The exhuberance that London Fashion Week has carried over into Milan where I'm starting to scream for S/S 12 to come faster, especially as it's baking hot out here. I got all hot and bothered rushing into D&G as I had a bit of a nightmare with my luggage getting here and it was also a bumfight getting in. Milan immediately told me to chill though, as unlike LFW where shows started fairly close to as stated, D&G started 40 minutes late and we were given cooling refreshments beforehand.
Despite this D&G S/S 12 collection being their last one as a standalone brand (it's to be amalgamated into their mainline in the future), they did go out with quite the scarfy bang. Anything of course involving foulard scarfiness is going to rock my boat. Despite there being about a gazillion references that this collection has hijacked from - 90s Versace, old Hermes prints etc - I still came away going, I'll totally hit this stuff up (when it lands on Yoox.com - and it's precisely that full price D&G which bordered too close to Dolce & Gabanna's mainline is what partially triggered the decision to shut the label down). Even the more references to more recent scarf-based collections - A/W 11-12 Comme des Garcons, Marni's own Foulard collection, Hermès' J'Aime Mon Carré and slightly further back Clements Ribeiro's Scarfmania project - isn't a deterrant to the fact that D&G honed in on a vibrant point with their many configurations of how scarves can be turned into attire and accessories.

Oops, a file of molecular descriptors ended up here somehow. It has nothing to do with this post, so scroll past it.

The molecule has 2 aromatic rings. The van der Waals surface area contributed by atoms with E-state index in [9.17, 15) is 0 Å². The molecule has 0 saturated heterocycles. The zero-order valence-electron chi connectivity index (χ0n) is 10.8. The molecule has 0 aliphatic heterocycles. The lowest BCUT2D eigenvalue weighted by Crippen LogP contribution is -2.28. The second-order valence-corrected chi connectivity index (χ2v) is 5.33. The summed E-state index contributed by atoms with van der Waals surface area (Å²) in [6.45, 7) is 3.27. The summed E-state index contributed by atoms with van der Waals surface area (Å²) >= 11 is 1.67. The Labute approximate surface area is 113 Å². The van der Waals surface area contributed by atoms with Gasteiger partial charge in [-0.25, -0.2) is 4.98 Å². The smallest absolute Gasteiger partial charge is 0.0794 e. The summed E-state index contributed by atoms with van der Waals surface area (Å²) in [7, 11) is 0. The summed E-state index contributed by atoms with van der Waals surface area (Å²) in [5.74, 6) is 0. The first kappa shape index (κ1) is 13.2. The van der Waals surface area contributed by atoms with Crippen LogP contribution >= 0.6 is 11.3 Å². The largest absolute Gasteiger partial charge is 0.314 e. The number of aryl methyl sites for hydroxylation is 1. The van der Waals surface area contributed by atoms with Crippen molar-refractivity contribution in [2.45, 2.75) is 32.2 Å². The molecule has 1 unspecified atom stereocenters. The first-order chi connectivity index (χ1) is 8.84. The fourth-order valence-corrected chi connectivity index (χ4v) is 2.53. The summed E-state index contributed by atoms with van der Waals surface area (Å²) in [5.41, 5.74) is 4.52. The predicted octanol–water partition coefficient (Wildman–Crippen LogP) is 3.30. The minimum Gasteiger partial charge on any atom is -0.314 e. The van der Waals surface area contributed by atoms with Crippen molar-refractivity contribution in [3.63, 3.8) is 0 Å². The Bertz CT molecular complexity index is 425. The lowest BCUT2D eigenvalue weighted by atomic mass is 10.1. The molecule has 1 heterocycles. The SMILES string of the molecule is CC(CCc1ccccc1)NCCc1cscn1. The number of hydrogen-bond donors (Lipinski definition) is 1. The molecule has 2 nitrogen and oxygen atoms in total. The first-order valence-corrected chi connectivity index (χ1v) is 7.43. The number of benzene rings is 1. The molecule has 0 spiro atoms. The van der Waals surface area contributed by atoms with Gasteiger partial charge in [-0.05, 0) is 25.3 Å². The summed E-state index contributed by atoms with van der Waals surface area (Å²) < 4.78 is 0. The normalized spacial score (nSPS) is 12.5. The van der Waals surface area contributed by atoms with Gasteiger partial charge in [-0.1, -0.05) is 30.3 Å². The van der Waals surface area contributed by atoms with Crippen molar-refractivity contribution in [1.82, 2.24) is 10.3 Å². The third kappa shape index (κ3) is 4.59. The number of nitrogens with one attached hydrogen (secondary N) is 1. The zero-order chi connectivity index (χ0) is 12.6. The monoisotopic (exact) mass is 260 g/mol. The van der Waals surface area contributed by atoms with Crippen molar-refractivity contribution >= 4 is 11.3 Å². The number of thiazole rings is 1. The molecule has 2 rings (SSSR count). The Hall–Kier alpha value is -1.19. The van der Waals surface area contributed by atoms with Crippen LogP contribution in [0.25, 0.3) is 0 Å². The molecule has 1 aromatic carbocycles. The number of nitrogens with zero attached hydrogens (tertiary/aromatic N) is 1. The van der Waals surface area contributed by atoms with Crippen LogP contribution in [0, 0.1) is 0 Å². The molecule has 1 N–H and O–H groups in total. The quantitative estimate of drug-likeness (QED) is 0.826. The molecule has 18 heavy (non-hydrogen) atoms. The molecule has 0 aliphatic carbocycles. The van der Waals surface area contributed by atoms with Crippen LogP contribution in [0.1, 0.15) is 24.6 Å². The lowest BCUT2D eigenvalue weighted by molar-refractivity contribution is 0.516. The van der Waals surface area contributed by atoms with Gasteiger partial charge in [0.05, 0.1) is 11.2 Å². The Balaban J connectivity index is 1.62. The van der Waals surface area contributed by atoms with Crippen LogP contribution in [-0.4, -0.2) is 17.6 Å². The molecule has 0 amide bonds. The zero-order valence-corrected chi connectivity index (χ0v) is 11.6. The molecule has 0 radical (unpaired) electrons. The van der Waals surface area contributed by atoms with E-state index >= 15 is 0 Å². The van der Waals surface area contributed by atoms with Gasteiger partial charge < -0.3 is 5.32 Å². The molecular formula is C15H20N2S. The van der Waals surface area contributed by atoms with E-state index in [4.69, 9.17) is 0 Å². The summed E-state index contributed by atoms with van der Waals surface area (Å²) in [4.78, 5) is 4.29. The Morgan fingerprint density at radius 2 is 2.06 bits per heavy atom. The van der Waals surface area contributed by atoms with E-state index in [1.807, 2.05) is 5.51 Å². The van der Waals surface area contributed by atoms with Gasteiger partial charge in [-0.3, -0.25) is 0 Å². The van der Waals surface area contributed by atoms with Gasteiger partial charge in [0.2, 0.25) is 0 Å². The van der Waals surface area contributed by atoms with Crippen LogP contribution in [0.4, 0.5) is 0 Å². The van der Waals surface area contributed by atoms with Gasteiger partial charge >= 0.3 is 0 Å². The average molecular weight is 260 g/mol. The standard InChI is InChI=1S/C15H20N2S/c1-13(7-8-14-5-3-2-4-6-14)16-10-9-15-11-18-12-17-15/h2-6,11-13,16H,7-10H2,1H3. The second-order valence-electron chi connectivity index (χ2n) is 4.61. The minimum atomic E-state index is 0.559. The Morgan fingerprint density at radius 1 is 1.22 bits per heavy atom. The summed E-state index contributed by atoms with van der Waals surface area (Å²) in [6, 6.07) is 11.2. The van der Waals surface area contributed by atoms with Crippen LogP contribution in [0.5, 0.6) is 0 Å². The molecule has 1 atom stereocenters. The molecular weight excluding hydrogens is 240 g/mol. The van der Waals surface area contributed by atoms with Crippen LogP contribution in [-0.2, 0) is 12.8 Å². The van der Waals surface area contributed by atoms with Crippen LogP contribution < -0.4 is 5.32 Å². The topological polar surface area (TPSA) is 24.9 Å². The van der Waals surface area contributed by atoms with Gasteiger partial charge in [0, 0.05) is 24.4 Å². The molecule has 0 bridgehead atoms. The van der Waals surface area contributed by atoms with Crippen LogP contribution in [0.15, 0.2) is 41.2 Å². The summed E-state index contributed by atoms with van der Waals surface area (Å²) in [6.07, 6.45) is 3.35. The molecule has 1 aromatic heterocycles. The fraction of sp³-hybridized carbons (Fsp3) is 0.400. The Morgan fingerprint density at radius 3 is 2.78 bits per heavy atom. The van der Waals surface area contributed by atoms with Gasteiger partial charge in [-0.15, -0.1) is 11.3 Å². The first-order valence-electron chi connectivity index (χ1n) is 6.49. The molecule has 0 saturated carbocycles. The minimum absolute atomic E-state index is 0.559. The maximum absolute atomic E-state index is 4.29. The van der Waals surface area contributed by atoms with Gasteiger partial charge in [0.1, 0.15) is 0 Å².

Despite lack of core originality, it was the energy of the whole shebang - the styling, the specific placement of prints, and the MORE is MORE attitude of it all - that made it so utterly convincing. I should be thinking that foulards have been hackneyed to death but there was something in D&G's treatment of the scarf prints that didn't make me think "Pffft.... one could raid a vintage store and come out with a similar effect..." (althought the thrift store version of D&G is an attainable route...). Like I said, I'll certainly be hitting it up two seasons down the line when the stuff floods Yoox. Or perhaps, with the collection being its last, there'll be a collectability about it all, in a similar way to how Tao by Comme des Garcons' stuff is now nowhere to be found even in the most obscure of designer consignment stores in Tokyo. In which case, I'll be sniffing around Sloane/Old Bond Street wondering when/where this scarfy fix will drop in January.